Spring Presents Pet Issues

Spring Presents Pet Issues

Jilene Jensen, Staff Writer

Spring is around corner and it’s important for students and families to be aware of their pet’s behavior and welfare. Animal related problems pop up from time to time from shedding/hairballs to dogs and cars.

It’s Hairballs/shedding season:

Shedding season happens twice a year. Pets are shedding their winter coats to grow less fur for the spring and summer. This means more hairballs. For some animal species such as rabbits, don’t have a gag reflex to get fur out of their systems. This can create blockages in their systems to the point of emergency surgery or possibly death. It’s painful, usually rabbits and other prey animals don’t show pain because they would be shown to predators as a snack. Grooming need to be apart of an animal’s routine. Dogs and cats however can hack up hairballs.    

Cats and Wildlife:

Letting cats outside has it’s opinions. Whether they are outdoor or outdoor-indoor cats, it is still  dangerous. The cats can be picked off by birds of prey or coyotes. According to Cats Safe at Home’s website, “Lost cat signs are common sites throughout our city, and with each one comes a sense of preventable loss.”

Not only the issue of cats get lost their is also the danger of them catching and possibly injuring or killing birds. According to an article on the Portland audubon society’s website, “Cats account for nearly 40% of the animal intakes at our Wildlife Care Center, the number one cause of injury by a wide margin.”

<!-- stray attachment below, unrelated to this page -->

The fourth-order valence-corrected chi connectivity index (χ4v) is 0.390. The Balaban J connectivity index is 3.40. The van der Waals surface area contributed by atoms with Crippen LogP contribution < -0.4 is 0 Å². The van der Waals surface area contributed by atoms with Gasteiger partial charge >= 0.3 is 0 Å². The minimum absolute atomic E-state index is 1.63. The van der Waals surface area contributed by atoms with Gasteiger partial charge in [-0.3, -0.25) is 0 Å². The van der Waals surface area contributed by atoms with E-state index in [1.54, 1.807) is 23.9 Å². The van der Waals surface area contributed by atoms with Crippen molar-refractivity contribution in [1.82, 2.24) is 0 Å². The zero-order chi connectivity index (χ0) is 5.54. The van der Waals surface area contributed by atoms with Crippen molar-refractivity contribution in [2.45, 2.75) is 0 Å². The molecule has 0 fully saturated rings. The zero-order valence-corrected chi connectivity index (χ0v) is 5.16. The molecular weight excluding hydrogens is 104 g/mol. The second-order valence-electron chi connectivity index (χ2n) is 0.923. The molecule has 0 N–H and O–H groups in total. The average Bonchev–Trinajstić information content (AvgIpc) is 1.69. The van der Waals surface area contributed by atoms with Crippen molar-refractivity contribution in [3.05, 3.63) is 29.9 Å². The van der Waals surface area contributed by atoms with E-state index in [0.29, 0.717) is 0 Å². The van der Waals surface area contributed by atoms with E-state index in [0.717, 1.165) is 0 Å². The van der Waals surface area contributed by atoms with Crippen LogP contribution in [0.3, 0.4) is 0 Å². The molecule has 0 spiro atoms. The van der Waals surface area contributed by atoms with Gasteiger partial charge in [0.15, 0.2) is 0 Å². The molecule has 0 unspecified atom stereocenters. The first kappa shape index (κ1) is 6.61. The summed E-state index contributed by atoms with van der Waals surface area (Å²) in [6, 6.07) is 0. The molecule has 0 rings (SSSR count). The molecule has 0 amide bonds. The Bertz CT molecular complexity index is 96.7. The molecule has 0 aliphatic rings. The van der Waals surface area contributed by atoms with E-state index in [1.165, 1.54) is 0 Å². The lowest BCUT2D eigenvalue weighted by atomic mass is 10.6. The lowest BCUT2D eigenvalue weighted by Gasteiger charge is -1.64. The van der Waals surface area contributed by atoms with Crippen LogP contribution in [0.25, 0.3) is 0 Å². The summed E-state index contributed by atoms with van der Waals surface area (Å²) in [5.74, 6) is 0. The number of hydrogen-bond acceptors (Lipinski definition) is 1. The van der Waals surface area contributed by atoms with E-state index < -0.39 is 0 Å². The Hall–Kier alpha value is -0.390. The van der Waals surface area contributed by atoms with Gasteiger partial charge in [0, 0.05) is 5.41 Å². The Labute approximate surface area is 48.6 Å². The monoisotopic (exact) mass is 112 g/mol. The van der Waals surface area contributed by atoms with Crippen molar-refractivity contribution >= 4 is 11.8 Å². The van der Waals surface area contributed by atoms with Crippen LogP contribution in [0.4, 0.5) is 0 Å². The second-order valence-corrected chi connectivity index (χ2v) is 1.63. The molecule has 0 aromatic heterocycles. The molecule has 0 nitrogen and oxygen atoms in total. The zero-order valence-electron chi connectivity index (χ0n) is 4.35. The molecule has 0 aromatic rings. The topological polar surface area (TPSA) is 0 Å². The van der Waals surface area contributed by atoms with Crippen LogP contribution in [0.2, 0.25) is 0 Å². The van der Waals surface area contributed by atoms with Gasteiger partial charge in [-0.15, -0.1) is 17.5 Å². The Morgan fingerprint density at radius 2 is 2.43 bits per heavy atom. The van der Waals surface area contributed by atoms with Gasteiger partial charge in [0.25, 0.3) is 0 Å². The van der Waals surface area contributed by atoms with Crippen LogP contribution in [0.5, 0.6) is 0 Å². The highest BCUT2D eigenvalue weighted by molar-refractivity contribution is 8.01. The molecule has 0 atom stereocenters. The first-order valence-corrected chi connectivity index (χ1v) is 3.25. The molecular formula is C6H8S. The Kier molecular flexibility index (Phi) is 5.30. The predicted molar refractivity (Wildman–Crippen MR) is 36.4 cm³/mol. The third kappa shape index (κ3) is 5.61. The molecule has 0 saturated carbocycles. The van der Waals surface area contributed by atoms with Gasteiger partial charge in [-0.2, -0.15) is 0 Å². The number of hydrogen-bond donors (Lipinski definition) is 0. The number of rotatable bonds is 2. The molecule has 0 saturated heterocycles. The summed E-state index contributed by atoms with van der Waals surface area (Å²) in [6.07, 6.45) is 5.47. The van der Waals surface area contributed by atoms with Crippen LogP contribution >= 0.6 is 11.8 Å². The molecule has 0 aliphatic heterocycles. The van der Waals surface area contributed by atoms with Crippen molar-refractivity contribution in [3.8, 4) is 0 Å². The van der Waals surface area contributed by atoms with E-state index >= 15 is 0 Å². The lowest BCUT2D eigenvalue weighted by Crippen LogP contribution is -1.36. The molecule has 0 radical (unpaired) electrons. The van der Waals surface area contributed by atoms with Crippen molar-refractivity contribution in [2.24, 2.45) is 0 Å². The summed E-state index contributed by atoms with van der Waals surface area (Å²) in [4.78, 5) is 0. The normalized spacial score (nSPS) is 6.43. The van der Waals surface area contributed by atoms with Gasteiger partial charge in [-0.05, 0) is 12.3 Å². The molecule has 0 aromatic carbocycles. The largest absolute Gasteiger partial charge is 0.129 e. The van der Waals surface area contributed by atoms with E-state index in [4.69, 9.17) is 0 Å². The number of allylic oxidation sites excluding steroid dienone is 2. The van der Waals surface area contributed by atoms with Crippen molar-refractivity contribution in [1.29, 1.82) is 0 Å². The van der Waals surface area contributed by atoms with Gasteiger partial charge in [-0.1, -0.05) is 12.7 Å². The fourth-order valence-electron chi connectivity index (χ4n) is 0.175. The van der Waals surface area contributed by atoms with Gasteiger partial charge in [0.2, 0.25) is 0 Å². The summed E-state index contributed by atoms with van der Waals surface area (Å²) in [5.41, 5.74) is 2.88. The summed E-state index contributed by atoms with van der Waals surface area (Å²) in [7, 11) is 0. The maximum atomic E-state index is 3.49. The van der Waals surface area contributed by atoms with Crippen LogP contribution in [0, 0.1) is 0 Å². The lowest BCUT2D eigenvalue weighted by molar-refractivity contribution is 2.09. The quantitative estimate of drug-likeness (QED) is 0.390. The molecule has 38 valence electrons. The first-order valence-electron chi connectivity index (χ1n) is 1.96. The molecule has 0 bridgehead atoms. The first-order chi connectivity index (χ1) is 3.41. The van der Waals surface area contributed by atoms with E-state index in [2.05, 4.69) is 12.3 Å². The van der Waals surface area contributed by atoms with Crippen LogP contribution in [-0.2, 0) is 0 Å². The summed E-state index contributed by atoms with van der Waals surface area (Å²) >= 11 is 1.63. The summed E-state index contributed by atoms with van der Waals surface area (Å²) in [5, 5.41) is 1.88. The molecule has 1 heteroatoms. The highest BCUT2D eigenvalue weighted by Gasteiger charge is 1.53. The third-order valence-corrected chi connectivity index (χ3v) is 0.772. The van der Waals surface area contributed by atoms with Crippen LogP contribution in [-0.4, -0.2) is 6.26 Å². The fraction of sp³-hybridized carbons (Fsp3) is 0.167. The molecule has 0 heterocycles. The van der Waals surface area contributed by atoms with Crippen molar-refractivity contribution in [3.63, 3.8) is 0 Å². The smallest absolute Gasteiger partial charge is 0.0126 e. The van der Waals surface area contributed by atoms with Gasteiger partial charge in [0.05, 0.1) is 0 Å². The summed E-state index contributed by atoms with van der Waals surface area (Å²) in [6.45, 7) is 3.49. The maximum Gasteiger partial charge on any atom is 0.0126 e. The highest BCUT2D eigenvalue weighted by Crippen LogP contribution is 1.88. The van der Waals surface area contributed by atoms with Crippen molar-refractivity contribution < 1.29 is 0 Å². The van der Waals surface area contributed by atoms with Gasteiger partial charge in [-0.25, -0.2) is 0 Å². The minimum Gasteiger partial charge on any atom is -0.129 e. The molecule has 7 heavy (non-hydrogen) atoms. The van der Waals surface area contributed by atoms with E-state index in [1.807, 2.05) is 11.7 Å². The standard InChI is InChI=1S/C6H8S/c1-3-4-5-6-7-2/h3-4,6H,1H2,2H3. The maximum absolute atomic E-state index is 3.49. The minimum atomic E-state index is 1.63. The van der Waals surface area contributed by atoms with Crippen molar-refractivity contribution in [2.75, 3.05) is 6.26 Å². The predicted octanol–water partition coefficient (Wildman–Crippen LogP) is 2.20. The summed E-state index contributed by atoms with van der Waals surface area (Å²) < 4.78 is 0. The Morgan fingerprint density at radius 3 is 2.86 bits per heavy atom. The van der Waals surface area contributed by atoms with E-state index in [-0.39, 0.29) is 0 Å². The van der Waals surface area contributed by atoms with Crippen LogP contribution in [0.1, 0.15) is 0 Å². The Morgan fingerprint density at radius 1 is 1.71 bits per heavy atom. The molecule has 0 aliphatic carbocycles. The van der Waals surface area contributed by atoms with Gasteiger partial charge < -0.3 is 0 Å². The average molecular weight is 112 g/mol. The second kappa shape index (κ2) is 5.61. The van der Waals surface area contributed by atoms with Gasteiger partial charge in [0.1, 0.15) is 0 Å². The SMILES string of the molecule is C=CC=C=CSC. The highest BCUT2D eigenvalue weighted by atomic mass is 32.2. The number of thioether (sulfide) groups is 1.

Dogs and Cars:

One of the common things to see while driving is a dog with its head out the window. While this is cute, it can also be dangerous. There is a possibility of  flying debris which can cause head injuries, and the wind could harm eyes.

Another issue of seeing dogs in car is that some may not be buckled in a seat belt. There is that small chance of a dog seeing something across the street and jumping out. There are seat belts especially made for dogs.   

Screens on window:

Keeping screens on windows are is very important. Just like kids, animals have a curiosity to explore. Screens can prevent animals and kids from falling out of windows

Poisonous plants:

There are alot of plants and flowers that are toxic to animals. If they get into anything call the vet right away. Here are some of the common yard plants that can be hazardous to pets:

  • American Holly
  • American Yew
  • Begonia
  • Catnip
  • Dahlia
  • Day lilies (depends)

For more information, see this site: :https://www.aspca.org/pet-care/animal-poison-control/toxic-and-non-toxic-plants?field_toxicity_value%5B0%5D=02